The Complete Guide to Time Series Data

Henri Parviainen
November 3, 2021
21 min read
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Time series data is omnipresent in our lives as we can encounter it in pretty much any domain. Sensors, monitoring, weather forecasts, stock prices, exchange rates, application performance metrics are just a few examples.

Clarify interface

Intro

In this article we will summarize all the knowledge that you may need in order to use time series data as a way to gain business insights or conduct a study. We will learn the main concepts related to gathering, organizing and usage, including types and formats, ways to store and collect it, as well as diving into the fundamentals of analysis and visualization techniques.

What is time series data?

Let’s begin by clearly defining what it actually is, as well as what it isn’t. Basically, time series data is any type of information presented as an ordered sequence.

It can be defined as a collection of observations for a single subject assembled over different, generally equally spaced, time intervals. Or, to put it simply, time series is data (observations or behavior) collected at different points in time and organized chronologically.

Time is the central attribute that distinguishes time series from other types of data. The time intervals applied to assemble the collected data in a chronological order are called the time series frequency. So having time as one of the main axes would be the main indicator that a given dataset is a time series.

Now let’s clarify what kinds of data are not time series to get this out of the way. Even though it is very common to use time as an axis in datasets, not all collected data is time series. Data can be divided into several types based on time or, in other words, how and when it was recorded.

Here are three basic types of data, divided by the role of time in a dataset presentation:

How to identify such data

Since time series are used for multiple purposes and in various fields, the datasets can vary. Here are the three main characteristics that would allow you to easily identify such datasets:

When it comes to the different types of time series data, which is something we are going to talk about in more detail later (as there are so many different types and categories that need to be mentioned), it can be divided into two main categories based on the approach to measuring it.

Flow time series data refers to focusing on measuring the activity of attributes over a given time period, which is typically an interval in the total time axis.

Stock time series data, on the other hand, is measuring attributes at a static point in time.

Why does it matter?

It wouldn’t be an overstatement to say that data—and our ability to collect and organize data with previously unseen speed and efficiency—is a key component of technological development. Being able to utilize gathered data allows us to build better systems, improve the efficiency of virtually all processes and predict future events in real time.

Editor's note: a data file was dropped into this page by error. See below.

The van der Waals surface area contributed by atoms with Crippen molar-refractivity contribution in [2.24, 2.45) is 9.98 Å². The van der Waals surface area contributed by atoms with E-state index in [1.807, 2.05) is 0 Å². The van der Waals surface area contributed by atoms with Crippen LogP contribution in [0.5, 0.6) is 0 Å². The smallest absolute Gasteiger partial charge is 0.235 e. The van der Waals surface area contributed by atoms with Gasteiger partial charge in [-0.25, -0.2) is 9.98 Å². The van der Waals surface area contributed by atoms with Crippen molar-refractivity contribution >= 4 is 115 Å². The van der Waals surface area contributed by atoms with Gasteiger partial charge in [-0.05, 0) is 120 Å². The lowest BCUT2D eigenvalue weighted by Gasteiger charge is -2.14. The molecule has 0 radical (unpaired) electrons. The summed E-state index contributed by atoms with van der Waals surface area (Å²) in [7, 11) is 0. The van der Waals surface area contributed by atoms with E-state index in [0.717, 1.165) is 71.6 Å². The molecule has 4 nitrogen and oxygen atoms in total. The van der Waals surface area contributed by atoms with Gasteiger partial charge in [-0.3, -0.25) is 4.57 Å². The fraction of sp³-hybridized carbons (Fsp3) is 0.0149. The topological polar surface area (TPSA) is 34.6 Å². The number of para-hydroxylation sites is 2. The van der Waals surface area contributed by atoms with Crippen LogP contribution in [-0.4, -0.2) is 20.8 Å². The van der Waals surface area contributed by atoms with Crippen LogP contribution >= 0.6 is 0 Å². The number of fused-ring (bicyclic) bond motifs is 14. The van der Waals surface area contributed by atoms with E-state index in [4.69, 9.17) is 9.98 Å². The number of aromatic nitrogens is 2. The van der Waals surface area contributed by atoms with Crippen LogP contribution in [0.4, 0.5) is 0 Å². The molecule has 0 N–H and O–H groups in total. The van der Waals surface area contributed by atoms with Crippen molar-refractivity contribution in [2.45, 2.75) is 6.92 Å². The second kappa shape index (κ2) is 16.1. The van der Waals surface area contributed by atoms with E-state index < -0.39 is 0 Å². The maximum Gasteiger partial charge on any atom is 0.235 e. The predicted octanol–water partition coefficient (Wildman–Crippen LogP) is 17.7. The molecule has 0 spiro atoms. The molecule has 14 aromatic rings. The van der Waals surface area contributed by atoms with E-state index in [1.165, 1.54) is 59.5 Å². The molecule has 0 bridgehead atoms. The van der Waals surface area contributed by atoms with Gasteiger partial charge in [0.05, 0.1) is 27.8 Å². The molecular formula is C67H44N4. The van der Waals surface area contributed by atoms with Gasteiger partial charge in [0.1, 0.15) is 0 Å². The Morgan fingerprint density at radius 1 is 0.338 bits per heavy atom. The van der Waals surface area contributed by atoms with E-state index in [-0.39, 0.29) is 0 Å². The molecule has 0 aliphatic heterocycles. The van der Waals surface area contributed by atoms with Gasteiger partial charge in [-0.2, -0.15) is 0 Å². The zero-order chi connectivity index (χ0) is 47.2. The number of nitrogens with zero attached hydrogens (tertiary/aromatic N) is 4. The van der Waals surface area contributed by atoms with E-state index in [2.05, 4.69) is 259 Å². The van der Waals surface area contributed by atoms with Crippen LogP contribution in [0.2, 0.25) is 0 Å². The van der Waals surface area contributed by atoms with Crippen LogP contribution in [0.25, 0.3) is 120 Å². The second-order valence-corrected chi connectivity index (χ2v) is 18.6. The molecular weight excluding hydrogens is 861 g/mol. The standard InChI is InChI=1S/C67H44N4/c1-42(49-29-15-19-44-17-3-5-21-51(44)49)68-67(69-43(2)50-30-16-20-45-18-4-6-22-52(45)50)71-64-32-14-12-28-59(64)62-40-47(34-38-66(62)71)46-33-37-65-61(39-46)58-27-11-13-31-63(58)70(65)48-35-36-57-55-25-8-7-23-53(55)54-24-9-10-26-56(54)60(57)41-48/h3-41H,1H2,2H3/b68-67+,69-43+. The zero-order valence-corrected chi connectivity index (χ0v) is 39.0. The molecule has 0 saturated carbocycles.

In today’s world, time series models are truly ubiquitous. Time-axed datasets are widely used across various industries, from finance and economics to sciences, healthcare, weather forecasting and engineering.

As data rapidly becomes one of the most valuable commodities in today’s business world, the importance of time series data is increasing as well. This is why it is so important to understand what it is, and how using data in the right way can allow an organization to improve and optimize virtually all work processes.

Since time is fundamental and the most integral part of our life, it plays a role in gathering any observable information. In other words, it won’t be wrong to say that you can find it everywhere. And it gets increasingly ubiquitous today, as the Fourth Industrial Revolution unfolds and organizations across the globe face the need to implement more and more IT systems, sensors and tools, all of which are able to produce and/or collect data.

Being able to analyze and access insightful data is quickly becoming a necessity for almost any organization, including businesses, social and educational institutions. Time series data is a valuable commodity, and its value in today’s world appreciates mightily.

Industries and Applications

Being so omnipresent, time series obviously has a myriad of different applications across industries. In order for you to understand how it is used in practice, here are several examples.

  1. Industrial companies
    Digitalization of manufacturing, production plants and related industries produces an increasing amount of time series data. This data comes from an increasing amount of sensors which is being used. Examples of sensors and data includes pressure, levels, temperature, pH and velocity.
  2. Financial industry
    The absolute majority of financial applications today collect, store and analyze time series data for multiple purposes, such as security, support, improvement of services, and income maximization. Needless to say, banks and financial institutions of various kinds rely on time series data heavily today. As another financial example, stock market traders use algorithms based on real time data to optimize performance.
  3. Consumer electronics